-Just jump up and block frying pan and pushblock him back right away, and Sentinel can’t do shit to a beads Ammie!
I also tried out a lot of really basic things for the first time that day with She-Hulk. Such as, delayed slide after air grab super into full combo. And combo after level 3 with dash, run stance otg torpedo.
I know a lot of She-Hulk mains are rolling their eyes at my stupidity, but hey, I’m having a lot of fun learning a new character.
Toxy ended up winning Marvel, and Burnout beat Carnage to get 2nd, which is was impressive. He’s been very consistent in Marvel even though I always see him using different teams.
That was it for tournaments for the night, and we wound things down with some casuals. Heavy was nice enough to give me some badly needed Sagat practice.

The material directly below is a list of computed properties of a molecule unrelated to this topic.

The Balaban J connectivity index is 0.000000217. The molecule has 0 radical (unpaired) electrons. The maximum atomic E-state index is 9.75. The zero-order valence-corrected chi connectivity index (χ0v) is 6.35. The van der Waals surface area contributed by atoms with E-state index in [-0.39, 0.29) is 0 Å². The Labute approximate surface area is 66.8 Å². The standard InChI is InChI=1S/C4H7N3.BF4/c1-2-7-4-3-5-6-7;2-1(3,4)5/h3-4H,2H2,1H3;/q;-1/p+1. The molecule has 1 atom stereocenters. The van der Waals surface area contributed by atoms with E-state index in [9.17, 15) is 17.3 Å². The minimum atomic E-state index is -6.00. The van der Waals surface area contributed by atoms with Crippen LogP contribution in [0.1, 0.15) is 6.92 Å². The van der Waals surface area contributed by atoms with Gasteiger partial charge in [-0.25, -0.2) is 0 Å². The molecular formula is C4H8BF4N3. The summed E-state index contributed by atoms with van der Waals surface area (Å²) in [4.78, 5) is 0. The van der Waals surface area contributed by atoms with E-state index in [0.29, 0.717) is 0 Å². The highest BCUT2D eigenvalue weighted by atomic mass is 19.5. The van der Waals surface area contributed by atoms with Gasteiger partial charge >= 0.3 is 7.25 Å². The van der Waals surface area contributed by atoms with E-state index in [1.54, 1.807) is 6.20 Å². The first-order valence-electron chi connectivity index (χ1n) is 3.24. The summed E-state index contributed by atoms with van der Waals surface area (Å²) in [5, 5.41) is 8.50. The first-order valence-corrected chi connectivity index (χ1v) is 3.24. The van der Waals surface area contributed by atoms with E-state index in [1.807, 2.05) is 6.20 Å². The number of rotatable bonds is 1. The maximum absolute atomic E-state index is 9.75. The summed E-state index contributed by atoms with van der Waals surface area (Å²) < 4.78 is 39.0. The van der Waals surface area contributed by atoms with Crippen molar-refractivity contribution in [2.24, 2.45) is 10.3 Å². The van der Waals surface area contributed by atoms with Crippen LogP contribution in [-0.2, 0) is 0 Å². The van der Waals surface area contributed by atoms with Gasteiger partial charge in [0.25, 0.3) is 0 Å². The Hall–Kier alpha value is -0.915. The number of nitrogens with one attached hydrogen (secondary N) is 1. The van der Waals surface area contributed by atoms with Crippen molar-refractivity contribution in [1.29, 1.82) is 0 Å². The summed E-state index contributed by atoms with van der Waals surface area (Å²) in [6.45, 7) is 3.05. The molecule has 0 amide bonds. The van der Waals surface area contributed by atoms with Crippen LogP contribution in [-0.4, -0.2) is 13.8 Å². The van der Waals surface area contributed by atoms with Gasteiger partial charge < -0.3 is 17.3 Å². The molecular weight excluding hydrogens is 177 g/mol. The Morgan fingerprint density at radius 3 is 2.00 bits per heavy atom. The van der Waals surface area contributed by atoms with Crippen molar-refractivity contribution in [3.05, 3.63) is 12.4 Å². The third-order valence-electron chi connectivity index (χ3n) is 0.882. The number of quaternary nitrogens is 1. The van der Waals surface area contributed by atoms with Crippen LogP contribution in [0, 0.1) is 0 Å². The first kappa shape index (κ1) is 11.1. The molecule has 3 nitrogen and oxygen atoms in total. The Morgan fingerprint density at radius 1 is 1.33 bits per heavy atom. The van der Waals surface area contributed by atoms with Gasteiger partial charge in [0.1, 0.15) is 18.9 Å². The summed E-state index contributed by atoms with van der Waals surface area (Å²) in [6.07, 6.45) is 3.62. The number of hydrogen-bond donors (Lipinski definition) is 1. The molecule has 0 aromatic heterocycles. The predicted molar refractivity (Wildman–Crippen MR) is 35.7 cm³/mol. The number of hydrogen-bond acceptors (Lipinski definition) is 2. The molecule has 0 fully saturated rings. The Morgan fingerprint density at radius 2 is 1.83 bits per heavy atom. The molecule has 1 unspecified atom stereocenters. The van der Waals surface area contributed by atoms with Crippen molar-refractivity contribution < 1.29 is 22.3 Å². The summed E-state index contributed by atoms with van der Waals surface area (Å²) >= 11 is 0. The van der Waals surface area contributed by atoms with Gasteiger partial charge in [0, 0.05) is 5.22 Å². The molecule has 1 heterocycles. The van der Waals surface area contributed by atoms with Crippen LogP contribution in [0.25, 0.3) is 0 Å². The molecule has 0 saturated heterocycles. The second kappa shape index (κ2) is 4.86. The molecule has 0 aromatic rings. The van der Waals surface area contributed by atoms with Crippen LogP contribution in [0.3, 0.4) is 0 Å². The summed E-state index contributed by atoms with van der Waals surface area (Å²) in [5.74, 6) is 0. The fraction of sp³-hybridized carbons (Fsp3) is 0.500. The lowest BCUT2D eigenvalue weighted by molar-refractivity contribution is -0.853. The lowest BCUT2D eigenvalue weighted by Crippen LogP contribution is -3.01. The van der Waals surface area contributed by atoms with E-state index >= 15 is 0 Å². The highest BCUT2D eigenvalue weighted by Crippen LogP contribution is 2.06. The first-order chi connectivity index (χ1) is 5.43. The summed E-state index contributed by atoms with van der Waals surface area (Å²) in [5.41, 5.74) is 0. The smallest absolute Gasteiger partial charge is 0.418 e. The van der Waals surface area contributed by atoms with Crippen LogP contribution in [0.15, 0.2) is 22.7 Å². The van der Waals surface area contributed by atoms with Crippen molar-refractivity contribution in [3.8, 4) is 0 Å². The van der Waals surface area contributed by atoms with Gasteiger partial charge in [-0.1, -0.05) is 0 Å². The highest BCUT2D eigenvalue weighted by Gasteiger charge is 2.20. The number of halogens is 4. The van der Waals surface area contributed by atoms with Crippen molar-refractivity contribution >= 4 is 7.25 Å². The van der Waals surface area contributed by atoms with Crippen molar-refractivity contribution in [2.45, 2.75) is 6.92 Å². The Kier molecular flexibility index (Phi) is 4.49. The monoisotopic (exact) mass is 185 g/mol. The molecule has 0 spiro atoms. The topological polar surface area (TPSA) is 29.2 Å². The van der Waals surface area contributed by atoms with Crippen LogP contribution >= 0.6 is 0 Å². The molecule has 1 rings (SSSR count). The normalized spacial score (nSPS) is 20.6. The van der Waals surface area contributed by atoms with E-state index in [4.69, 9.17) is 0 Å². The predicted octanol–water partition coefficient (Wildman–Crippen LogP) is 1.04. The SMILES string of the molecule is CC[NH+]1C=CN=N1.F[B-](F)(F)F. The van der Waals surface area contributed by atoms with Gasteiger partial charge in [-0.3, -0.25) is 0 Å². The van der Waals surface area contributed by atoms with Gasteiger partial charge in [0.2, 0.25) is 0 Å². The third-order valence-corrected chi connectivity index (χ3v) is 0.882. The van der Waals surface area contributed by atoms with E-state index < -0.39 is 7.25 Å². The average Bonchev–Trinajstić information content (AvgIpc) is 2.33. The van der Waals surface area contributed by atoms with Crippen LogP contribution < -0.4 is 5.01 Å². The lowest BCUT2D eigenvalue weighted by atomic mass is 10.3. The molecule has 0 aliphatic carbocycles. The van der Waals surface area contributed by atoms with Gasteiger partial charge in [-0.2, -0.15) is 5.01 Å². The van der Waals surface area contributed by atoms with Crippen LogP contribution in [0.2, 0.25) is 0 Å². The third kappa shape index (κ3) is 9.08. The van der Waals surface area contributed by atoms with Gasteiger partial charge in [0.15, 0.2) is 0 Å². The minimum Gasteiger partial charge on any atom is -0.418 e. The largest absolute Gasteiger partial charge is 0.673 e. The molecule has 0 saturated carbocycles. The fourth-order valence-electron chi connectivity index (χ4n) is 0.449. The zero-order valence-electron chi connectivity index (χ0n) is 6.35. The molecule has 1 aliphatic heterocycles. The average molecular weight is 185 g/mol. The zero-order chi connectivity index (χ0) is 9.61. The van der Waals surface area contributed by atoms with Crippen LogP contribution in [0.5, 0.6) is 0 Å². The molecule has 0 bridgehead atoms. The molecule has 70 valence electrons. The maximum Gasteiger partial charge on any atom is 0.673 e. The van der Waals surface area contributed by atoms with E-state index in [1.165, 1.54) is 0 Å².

Somehow Toxy and Carnage managed to get an emulator onto the Deakin PC, and there were cheers as they went at it on good old classics such as Street Fighter Alpha, X-men vs. Street Fighter, Marvel Super Heroes and SFII on the Deakin big screen.
I really got a big hoot out of things when finally they started playing Gem Fighter on screen!
Eventually it boiled down to SFII with Heavy and Carnage going at it for the title of uppercut king. Heavy using Ryu, and Carnage using Ken.
Carnage was really abusing that Ken jab DP, uppercutting so many times with a complete disregard for human life!
He would whiff a jab DP right in front of Heavy, and immediately DP again with no fear, snagging Heavy’s attempted punish cleanly.
He would jump in, walk in slightly and do delayed uppercut- no FADC required.
It was very close, and eventually Carnage closed it out with-what else? An uppercut.
He was really buttered with the win, so he scampered over in front of the big screen, climbed onto the ledge and did a “I am the True King of Uppercuts” pose. Ah Carnage. What comedy.
It was time to go, and we packed up and left. Another long-ass fruitful day of Street Fighter. I personally can’t wait for the next Deakin, and continue the Arnie saga!